Because all of the work I did to prepare specific instructions for each class for Thursday doesn't seem to be in the syllabus installment section, I am going to make sure you all have a sense of your homework here: (I did announce in class what each class would be doing, but I would like those of you checking the blog to be able to confirm.)
Writing Poetry: You have yours still, for some reason, so you're good to go. The next poems we will be workshopping are your ekprhastics, formal and yes, the imitation.
Writing Fiction: You had that same gallery assignment with the museum visit, selection of a piece of art (write down title and artist) and then a list of 30 concrete words from the piece. (Example Van Gogh's Starry Night Indigo, Mustard, Star, Shaggy, Thick, Tree, Water, Night, etc.) Using as many words from the list as possible, write a scene. You can use an existing piece of fiction, write something new, you can choose to have your character be in the painting or an object or person that has some stake in the scene depicted in the painting. It's a wide open field on how you further tackle the assignment. These pieces will be due for small group workshops on
Tuesday 10/04 Workshop Group Three
Group Four Distributes Stories
Thursday 10/06 Workshop Four
Homework: Make sure that your ekphrasis scenes are typed-up and ready to discuss in small groups on Tuesday 10/11. Also, read this & these two Raymond Carver stories. 1 2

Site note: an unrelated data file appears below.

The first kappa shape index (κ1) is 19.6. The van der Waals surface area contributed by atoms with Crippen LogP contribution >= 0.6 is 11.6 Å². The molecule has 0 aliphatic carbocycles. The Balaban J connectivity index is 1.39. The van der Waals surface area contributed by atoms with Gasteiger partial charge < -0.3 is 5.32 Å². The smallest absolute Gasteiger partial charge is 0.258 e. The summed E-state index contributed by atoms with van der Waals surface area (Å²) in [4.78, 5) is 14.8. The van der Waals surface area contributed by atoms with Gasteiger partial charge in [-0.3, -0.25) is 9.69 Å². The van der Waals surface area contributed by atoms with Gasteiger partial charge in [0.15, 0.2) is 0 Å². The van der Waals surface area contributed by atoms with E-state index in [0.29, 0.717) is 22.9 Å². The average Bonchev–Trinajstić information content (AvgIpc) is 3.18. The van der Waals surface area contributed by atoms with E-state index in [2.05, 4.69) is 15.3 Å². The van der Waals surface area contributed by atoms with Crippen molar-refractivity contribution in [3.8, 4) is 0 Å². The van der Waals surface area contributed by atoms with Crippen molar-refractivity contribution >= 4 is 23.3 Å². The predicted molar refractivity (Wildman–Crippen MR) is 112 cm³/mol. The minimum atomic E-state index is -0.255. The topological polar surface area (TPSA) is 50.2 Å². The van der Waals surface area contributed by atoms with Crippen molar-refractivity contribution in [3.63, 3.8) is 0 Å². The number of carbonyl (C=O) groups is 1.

If the links don't work, please google and find the full text for Barry Hannah's Water Liars and Raymond Carver's Cathedral and A Small Good Thing. These stories are to be read by Thursday.
Tuesday 10/11 Small Group Discussion of Ekphrastic stories.
Thursday 10/13 Discussion of Carver and Hannah stories.
Thursday 09/27 Movie The Yellow Wallpaper
(A bust, I know. We'll make it up somehow--sorry for the dead vhs, I had not viewed it before and didn't know.)
HOMEWORK: Read T.S. Eliot's biographical information and The Love Song of J. Alfred Prufrock at Poets.org. (It is the site for the Academy of American Poets.) You can google it and it will be there.
Additionally, at the same site, read the biographical paragraphs and poems of Wallace Stevens and EACH POEM from Sunday Morning DOWN. In other words, go to Wallace Stevens on the Academy of American Poetry site, read the info about him and then there will be links to the poems on the right (just like with T.S. Eliot) and those, beginning with the poem called Sunday Morning until the final poem in the list should be read and ready for discussion. Looking forward to seeing you all Tuesday to dive into Modernism!